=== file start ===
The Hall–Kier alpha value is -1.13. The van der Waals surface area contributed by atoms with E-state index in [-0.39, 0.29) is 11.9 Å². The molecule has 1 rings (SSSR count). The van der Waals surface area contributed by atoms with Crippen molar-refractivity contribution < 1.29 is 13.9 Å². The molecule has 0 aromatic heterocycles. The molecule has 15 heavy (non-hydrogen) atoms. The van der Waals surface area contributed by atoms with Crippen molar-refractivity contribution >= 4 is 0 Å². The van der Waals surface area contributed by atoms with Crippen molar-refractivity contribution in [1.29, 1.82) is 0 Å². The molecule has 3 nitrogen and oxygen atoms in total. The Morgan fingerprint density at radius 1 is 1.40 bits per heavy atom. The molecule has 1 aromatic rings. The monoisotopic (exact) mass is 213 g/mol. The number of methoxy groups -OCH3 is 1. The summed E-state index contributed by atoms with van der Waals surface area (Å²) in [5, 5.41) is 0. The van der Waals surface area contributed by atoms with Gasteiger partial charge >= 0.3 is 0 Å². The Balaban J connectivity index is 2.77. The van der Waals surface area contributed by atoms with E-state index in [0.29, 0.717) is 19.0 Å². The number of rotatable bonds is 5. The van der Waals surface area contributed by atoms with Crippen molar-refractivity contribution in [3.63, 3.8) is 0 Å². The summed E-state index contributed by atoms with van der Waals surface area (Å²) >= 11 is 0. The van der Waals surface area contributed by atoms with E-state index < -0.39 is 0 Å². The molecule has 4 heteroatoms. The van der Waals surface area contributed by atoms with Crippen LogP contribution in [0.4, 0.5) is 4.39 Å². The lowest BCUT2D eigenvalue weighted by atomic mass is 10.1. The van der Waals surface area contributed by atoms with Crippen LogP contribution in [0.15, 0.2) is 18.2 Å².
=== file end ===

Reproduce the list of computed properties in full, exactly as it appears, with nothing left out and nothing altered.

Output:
The Hall–Kier alpha value is -1.13. The van der Waals surface area contributed by atoms with E-state index in [-0.39, 0.29) is 11.9 Å². The molecule has 1 rings (SSSR count). The van der Waals surface area contributed by atoms with Crippen molar-refractivity contribution < 1.29 is 13.9 Å². The molecule has 0 aromatic heterocycles. The molecule has 15 heavy (non-hydrogen) atoms. The van der Waals surface area contributed by atoms with Crippen molar-refractivity contribution >= 4 is 0 Å². The van der Waals surface area contributed by atoms with Crippen molar-refractivity contribution in [1.29, 1.82) is 0 Å². The molecule has 3 nitrogen and oxygen atoms in total. The Morgan fingerprint density at radius 1 is 1.40 bits per heavy atom. The molecule has 1 aromatic rings. The monoisotopic (exact) mass is 213 g/mol. The number of methoxy groups -OCH3 is 1. The summed E-state index contributed by atoms with van der Waals surface area (Å²) in [5, 5.41) is 0. The van der Waals surface area contributed by atoms with Gasteiger partial charge >= 0.3 is 0 Å². The Balaban J connectivity index is 2.77. The van der Waals surface area contributed by atoms with E-state index in [0.29, 0.717) is 19.0 Å². The number of rotatable bonds is 5. The van der Waals surface area contributed by atoms with Crippen molar-refractivity contribution in [3.63, 3.8) is 0 Å². The summed E-state index contributed by atoms with van der Waals surface area (Å²) >= 11 is 0. The van der Waals surface area contributed by atoms with E-state index < -0.39 is 0 Å². The molecule has 4 heteroatoms. The van der Waals surface area contributed by atoms with Crippen LogP contribution in [0.4, 0.5) is 4.39 Å². The lowest BCUT2D eigenvalue weighted by atomic mass is 10.1. The van der Waals surface area contributed by atoms with Crippen LogP contribution in [0.15, 0.2) is 18.2 Å².